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Sunday, November 13, 2011

Queen leads heartfelt tributes to Britain's fallen heroes on Remembrance Sunday

-Kate attends the ceremony for the first time
-Royals and country's leading politicians lay wreaths to commemorate soldiers killed in war

By Emma Reynolds

Crowds formed across Britain today for heartfelt tributes to the brave soldiers who died for their country.

The Queen led the way at a solemn service in Whitehall as thousands gathered across the nation to mark Remembrance Sunday.

The autumn sun shone on central London, where military officers joined royals and Prime Minister David Cameron for the event.

Wearing a black coat and hat, pearls and a cluster of poppies, the Queen laid a wreath at the foot of the Cenotaph, before other members of the royal family stepped forward to do the same.

She was followed by Prince Philip, Charles and William, all of whom wore their uniforms from their time serving in the Army.

Kate Middleton attended the ceremony for the first time, her eyes downcast as she stood beside the Duchess of Cornwall and Countess of Wessex on the Foreign and Commonwealth balcony.

She wore a black, bowler-style hat and coat and two poppies, while Camilla and Sophie flanked her in feathered hats.

The Duchess of Cambrdige at one point shared a joke with the Countess of Wessex, which had them both in stitches.

The pair began laughing around the time Camilla disappeared from view below the balcony - apparently to pick up something she had dropped.

Prince Harry was missing because he is in America on the final stage of his Apache helicopter training.

He instead attended his Army Air Corps squadron's remembrance service parade in Arizona.

Next to pay their respects were the Duke of York, the Earl of Wessex, the Princess Royal and the Duke of Kent.

Mr Cameron bowed after laying his wreath, before Nick Clegg stepped forward ahead of Ed Miliband and other senior state officials.

After the wreaths were laid, Bishop of London Dr Richard Chartres led the short service at the Cenotaph where prayers were said for soldiers who died in major wars.

Then 7,500 veterans marched past the Cenotaph while the emotional watching crowds clapped for them.

Dozens of organisations representing servicemen from past conflicts walked along Whitehall, where Charles was waiting to take their salutes.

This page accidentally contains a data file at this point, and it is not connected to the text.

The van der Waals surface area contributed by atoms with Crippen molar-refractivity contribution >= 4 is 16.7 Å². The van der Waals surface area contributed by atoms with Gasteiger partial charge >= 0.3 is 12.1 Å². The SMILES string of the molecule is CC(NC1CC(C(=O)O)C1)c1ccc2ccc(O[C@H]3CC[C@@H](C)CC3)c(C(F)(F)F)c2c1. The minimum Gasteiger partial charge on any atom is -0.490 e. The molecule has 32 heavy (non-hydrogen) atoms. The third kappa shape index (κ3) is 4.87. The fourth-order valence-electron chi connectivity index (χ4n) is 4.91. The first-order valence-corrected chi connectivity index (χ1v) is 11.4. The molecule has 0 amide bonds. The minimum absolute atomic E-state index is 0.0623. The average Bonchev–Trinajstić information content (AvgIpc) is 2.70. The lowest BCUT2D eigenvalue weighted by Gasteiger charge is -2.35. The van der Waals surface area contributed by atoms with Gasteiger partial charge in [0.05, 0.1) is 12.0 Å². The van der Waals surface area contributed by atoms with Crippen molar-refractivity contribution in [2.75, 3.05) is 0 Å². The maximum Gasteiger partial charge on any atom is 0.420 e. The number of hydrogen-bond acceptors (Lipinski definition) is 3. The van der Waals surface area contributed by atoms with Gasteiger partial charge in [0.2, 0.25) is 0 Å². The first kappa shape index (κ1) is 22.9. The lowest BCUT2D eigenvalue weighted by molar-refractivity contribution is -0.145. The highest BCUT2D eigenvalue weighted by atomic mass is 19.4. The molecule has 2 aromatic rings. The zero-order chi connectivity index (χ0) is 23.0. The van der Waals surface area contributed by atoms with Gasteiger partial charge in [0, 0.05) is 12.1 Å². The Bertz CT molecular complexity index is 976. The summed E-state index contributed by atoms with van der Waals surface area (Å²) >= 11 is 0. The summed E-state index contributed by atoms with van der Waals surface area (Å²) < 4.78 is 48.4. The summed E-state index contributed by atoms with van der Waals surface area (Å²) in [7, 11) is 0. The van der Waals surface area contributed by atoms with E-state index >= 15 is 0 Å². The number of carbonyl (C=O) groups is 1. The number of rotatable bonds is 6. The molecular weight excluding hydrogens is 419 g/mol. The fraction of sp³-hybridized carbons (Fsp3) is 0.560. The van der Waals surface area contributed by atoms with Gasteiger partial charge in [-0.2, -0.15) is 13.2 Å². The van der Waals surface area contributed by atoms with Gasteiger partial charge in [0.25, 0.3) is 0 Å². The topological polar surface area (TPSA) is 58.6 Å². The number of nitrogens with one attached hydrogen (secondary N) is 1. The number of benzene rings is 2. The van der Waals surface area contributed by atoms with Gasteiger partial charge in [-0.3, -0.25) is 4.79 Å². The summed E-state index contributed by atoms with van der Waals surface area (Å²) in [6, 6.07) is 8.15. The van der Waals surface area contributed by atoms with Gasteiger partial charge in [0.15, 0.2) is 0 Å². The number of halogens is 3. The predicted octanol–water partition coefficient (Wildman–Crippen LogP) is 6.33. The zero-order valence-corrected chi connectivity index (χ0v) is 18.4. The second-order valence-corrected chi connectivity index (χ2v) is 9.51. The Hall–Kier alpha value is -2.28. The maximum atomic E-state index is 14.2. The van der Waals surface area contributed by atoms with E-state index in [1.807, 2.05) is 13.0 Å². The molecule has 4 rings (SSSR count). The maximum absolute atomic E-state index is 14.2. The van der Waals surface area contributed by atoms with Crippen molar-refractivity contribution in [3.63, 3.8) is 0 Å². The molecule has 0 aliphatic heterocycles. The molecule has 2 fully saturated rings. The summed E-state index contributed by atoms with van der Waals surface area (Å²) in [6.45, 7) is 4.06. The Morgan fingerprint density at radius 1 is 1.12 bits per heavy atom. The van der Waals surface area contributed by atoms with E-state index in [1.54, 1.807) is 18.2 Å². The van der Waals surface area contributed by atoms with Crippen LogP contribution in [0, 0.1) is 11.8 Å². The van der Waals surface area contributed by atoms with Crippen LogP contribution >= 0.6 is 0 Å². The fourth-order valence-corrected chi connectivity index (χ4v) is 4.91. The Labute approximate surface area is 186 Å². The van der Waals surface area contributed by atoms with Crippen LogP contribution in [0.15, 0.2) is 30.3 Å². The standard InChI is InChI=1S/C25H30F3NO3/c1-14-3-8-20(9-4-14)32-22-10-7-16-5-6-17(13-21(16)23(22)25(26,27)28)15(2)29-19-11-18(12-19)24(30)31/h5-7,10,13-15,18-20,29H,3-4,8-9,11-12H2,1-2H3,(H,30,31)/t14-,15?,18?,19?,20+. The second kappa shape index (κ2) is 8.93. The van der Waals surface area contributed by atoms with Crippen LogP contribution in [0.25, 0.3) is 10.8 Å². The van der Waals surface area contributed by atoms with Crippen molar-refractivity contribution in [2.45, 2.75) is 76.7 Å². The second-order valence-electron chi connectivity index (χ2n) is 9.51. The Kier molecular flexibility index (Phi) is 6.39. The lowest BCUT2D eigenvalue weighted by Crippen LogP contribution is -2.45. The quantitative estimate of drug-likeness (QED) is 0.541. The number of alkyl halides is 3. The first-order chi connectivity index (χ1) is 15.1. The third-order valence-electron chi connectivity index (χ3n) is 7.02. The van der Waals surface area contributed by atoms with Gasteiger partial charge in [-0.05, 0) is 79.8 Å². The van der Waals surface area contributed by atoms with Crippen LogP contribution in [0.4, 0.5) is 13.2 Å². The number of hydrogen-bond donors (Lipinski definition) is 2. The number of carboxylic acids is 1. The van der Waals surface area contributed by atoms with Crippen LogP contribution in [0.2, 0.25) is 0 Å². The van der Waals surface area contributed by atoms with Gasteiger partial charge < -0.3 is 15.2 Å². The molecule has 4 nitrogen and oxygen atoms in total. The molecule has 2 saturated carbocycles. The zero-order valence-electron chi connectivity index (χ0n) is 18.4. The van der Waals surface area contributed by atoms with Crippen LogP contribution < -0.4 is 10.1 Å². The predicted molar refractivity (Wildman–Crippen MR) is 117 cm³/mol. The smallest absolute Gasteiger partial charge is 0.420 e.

Solemn occasion: Kate Middleton stands between the Duchess of Cornwall and Countess of Wessex as she attends the Whitehall event for the first time

Light-hearted moment: The Duchess of Cambridge and Countess of Wessex share a joke as they stand on the balcony between Camilla and Princess Anne's husband Mark Lawrence

The royals had earlier lined up behind the Queen for the two-minute silence - which was signalled by gunfire from the King's Troop Royal Horse Artillery in Horse Guards Parade.

The Queen stood with her head bowed as Big Ben chimed, before another blast marked the end of the silence and the Buglers of the Royal Marines sounded the moving tune of The Last Post.

Meanwhile, hundreds gathered at the Cenotaph in Manchester for the city's Remembrance Sunday memorial.

Servicemen and women in uniform were to march from the town hall to the Cenotaph in St Peter's Square.

They were joined by civic dignitaries, representatives from ex-service organisations and faith leaders - watched by members of the public who wanted to pay their own respects to the fallen.

In Hampshire, around 1,000 people gathered outside Winchester Cathedral for a service and silence.

Local dignitaries, including the city's MP Steve Brine, and veterans from the Second World War laid wreaths at the war memorial outside the west front of the cathedral.

Scottish First Minister Alex Salmond led tributes north of the border, laying a wreath during a service at the Stone of Remembrance on Edinburgh's Royal Mile and attending a Service of Remembrance at the city's St Giles Cathedral.

He said: 'Today is a day to proudly remember the bravery of all those who have given their lives in the service of our nation and whose sacrifice will never be forgotten.'

A two-minute silence was also observed at an event at the Cenotaph in Glasgow's George Square.

Representatives of the Royal British Legion paid tribute there to the dead, along with council leader Gordon Matheson, Deputy First Minister Nicola Sturgeon and Scottish Tory leader Ruth Davidson.